The nature and influence of Brahma Sūtras, states Paul Deussen, "stands to the Upanishad's in the same relation as the Christian Dogmatics to the New Testament: it investigates their teaching about God, the world, the soul, in its conditions of wandering and of deliverance, removes apparent contradictions of the doctrines, binds them systematically together, and is specially concerned to defend them against the attacks of the opponents".[126]

The Vedas, according to Vedanta, consists of two parts, states Deussen, which show "far reaching analogy with the Old and New Testaments", a Part of Works (karma-kanda) which includes the benedictory mantras, sacrifices and ceremonies like the Old Testament, and a Part of Knowledge (jnana-kanda) which focuses on metaphysical questions about the world, creator, soul, theology, morals and virtues like the New Testament.[126] The respective influence of the two documents, of the New Testament on Christianity, and the Brahma Sūtras on Hinduism has been very significant.[126] This analogy of influence has many common elements but, states Arvind Sharma, there are differences in the role and influence of New Testament in Christianity and the Brahma Sūtras in the Hindu traditions, because in Hinduism texts were never considered as closed, the means and the meaning of soteriology differed, and a diversity of ideas on duality and monism as well as God was accepted.[127]

The impact of Brahma Sūtras text on Vedanta, and in turn Hinduism, has been historic and central, states Nakamura:[128]

The prevalence of Vedanta thought is found not only in philosophical writings but also in various forms of (Hindu) literature, such as the epics, lyric poetry, drama and so forth. What is especially worthy of attention is that the Hindu religious sects, the common faith of the Indian populace, looked to Vedanta philosophy for the theoretical foundations for their theology. The influence of Vedanta is prominent in the sacred literatures of Hinduism, such as the various Puranas, Samhitas, Agamas and Tantras. Many commentaries on the fundamental scripture of Vedanta, the Brahma Sūtras, were written by the founders or leading scholars of the various sects of Hinduism, and they are transmitted to this day as documents indispensable in the respective sectarian traditions. The majority of the traditional and conservative scholars in India today, called Pandits, are students of Vedanta, and an overwhelming number belong to the lineage of Shankara – five sixths of all Pandits, according to some authorities.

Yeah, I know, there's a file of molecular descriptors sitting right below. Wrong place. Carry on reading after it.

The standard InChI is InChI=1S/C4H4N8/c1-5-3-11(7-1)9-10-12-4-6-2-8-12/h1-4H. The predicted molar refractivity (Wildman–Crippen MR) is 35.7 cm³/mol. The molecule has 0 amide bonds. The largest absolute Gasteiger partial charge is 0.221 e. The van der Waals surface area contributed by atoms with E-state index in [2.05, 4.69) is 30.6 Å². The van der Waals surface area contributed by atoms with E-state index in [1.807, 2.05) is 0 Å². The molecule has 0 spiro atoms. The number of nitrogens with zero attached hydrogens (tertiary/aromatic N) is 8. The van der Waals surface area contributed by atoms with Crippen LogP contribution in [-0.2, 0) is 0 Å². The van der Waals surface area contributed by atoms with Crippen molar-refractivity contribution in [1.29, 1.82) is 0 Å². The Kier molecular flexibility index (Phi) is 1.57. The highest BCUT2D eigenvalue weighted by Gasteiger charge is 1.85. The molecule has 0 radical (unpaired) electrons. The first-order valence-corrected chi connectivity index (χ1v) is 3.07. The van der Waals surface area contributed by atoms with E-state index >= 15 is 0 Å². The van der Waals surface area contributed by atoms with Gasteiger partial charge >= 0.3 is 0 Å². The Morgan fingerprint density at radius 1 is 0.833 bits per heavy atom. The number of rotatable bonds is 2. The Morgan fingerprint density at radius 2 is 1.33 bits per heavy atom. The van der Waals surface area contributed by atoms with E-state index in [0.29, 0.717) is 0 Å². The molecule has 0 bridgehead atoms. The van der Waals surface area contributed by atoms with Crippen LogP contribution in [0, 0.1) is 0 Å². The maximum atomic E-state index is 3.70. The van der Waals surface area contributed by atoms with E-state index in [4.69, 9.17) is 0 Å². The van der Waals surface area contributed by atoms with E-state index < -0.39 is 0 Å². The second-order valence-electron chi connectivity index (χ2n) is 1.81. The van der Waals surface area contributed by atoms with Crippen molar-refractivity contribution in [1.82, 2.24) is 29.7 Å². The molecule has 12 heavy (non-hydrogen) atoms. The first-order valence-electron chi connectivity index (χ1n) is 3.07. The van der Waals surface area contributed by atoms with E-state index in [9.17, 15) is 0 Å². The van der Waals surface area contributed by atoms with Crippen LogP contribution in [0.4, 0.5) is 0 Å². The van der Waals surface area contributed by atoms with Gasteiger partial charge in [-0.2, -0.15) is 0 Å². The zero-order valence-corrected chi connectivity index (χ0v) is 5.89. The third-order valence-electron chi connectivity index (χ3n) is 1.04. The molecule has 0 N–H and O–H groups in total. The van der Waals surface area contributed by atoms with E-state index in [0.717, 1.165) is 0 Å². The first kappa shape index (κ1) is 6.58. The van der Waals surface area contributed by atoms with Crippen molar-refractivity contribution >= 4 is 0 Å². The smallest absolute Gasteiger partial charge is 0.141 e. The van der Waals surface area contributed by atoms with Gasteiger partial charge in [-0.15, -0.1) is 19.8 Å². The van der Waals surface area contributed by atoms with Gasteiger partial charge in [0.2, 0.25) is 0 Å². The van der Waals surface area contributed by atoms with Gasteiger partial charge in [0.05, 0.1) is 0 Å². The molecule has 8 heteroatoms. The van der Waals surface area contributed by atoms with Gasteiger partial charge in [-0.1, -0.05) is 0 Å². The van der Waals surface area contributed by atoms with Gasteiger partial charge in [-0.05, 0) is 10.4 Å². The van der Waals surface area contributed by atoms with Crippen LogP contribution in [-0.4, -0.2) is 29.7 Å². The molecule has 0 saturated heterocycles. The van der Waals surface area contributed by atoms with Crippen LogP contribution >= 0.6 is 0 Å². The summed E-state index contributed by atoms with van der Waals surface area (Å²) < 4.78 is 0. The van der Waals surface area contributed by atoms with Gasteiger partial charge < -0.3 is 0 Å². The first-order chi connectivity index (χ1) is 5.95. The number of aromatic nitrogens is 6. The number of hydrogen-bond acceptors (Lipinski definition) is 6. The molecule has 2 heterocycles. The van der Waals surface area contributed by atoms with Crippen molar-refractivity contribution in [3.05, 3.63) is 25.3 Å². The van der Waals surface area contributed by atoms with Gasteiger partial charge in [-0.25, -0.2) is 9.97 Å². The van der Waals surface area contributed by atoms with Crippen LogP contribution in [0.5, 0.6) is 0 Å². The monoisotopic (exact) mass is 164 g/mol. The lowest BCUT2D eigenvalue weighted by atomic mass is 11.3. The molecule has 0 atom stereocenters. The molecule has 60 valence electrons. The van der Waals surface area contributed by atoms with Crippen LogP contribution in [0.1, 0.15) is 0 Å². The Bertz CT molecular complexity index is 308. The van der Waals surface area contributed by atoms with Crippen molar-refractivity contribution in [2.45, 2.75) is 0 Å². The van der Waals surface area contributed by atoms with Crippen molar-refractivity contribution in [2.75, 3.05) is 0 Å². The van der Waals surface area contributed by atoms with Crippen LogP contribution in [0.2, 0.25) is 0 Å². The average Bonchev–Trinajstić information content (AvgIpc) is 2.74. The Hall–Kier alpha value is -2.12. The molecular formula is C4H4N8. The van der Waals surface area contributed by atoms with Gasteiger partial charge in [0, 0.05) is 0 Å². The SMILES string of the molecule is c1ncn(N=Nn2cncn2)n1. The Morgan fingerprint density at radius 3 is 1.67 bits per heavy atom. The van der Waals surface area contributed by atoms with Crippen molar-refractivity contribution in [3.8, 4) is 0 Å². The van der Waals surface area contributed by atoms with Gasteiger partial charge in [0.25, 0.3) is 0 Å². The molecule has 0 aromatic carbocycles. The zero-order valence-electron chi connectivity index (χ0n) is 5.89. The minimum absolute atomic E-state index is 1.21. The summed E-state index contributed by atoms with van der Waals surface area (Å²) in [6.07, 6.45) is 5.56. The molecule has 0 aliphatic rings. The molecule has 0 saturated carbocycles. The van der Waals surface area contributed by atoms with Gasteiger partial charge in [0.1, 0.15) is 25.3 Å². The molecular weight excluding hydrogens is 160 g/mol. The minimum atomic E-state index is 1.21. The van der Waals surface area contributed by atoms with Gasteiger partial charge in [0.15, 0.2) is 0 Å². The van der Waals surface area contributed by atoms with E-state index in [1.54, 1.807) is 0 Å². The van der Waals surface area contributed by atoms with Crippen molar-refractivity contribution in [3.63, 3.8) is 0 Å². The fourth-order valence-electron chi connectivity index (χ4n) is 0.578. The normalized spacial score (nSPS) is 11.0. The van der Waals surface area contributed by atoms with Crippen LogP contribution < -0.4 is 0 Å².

— Hajime Nakamura (2004), A History of Early Vedānta Philosophy, Volume 2[128]

Frithjof Schuon states the role of Brahma Sūtras in Hinduism as follows,

The Vedanta contained in the Upanishads, then formulated in the 'Brahma Sūtras, and finally commented and explained by Shankara, is an invaluable key for discovering the deepest meaning of all the religious doctrines and for realizing that the Sanatana Dharma secretly penetrates all the forms of traditional spirituality.

— Frithjof Schuon (1975), One of the Great Lights of the World[129][130]

See also

Notes

  1. ^ From Vedanta which literally means the "final aim of the Vedas".[2]
  2. ^ Shariraka means "that which lives in the body (Sharira), or the Self, Soul."[3] The name Sariraka Sutras is found, for example, in the works of Adi Shankara.[4]
  3. ^ Which literally means "Sutras for monks or mendicants".[4]
  4. ^ :[5] "...we can take it that 400–450 is the period during which the Brahma Sūtras was compiled in its extant form."